Editor’s note: Karen Harris Tully is a writer who lives in Raymond and has agreed to keep a journal to share with Daily World readers during the odd and uncertain time we’re all navigating.
My daughter says “cray-cray.” We used to say “coo-coo for cocoa puffs.” However you say it, this year has been a stretch, an exercise in flexibility better than yoga. School is now back to fully virtual instruction here and we are rolling with the changes. At least my son is ecstatic about his newly refurbished chromebook from the school for Zooms and Class Dojo and Zearn, whatever that is (math games.) Now my daughter wants one too, of course.
It’s Thanksgiving soon, and we made the decision not to get together in person with family from around the state. Covid numbers are up everywhere, and we all agreed not to accidentally bring it to Thanksgiving dinner with my parents. They’re in their 70’s and in good health, but they agreed that zooming over pie would be safer and smarter. I’m not happy about it, but reality check, that’s how it is.
Covid has become a test of how smart the average American is, because people are infectious and spreading it before they show symptoms. The numbers across America have been spiking these past two weeks, and here locally too. And yet, some people still don’t believe this is serious. They spout fake statistics, like “99.99% survivability.” I asked someone yesterday where he got that number from. He seemed very pleased with himself, punching the numbers into a calculator: deaths divided by the entire human population on the planet. Wow. Yes, I see how he got his number, but it’s useless, because most people on the planet have NOT been infected. I see how we’ve been failing this test.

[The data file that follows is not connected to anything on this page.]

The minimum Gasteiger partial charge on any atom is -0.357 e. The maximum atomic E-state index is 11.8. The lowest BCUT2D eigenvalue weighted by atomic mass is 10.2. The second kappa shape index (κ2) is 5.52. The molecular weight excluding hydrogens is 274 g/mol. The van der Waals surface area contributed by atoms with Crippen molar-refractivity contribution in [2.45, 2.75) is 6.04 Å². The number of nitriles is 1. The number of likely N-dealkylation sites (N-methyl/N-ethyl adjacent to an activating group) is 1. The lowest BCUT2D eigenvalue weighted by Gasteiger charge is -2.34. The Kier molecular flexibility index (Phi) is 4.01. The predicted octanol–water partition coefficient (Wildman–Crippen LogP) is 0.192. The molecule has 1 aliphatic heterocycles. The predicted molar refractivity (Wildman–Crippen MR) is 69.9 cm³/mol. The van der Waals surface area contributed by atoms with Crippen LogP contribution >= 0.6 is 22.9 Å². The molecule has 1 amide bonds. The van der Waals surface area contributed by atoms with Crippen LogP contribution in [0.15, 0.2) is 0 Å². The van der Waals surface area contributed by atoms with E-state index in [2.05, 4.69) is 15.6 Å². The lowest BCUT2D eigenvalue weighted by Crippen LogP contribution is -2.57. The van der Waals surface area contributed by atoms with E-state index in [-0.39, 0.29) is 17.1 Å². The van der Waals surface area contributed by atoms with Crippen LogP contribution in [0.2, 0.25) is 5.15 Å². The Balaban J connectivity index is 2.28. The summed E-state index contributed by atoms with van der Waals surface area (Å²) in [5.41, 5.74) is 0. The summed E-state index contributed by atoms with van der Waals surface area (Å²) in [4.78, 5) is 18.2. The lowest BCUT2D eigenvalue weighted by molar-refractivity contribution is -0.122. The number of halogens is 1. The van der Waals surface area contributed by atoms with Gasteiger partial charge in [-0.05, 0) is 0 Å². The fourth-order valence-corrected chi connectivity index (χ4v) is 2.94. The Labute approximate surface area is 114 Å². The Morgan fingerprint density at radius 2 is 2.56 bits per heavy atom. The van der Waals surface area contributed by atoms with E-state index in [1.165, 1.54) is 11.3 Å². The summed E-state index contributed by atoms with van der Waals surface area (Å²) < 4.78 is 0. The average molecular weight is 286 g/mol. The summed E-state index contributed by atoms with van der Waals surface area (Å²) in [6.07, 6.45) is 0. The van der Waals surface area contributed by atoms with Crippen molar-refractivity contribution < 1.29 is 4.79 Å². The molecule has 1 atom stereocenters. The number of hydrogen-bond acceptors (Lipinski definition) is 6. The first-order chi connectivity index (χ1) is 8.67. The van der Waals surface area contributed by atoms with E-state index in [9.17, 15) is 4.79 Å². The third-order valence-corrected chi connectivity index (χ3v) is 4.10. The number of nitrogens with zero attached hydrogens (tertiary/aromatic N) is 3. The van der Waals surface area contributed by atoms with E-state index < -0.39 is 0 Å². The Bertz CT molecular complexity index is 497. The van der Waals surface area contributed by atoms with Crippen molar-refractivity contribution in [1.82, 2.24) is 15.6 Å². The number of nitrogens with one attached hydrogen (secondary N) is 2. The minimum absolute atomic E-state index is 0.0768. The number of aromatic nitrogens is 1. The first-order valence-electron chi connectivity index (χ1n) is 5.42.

The good news is the death rate (from the CDC and our local Health Department) has been falling, and I’m so grateful to doctors and nurses who have worked their tails off to save lives. They’ve learned so much since March how to better treat this new illness, the novel coronavirus, and it continues to be a steep learning curve. But with people not believing it’s serious, giving the finger to doctors and nurses who are pleading for us to listen, and getting together in big unmasked groups, it is spreading like wildfire. How long can the deathrate stay low if our hospitals are maxed out? Which they are starting to be in several states! Our hospitals here are small and beds, PPE, ventilators, and most importantly staff to care for patients are all finite resources. We need to listen to the people on the frontlines. Our doctors and nurses are doing their best to save lives. They’re exhausted, and asking us to do our part to help stop the spread. That’s the only holiday gift I want.
Song of the day: Give a Little Bit, Supertramp
Karen Harris Tully is a novelist living in Raymond with her husband and two small children. She writes sci-fi/fantasy for teens and adults and can be found at www.karenharristully.com.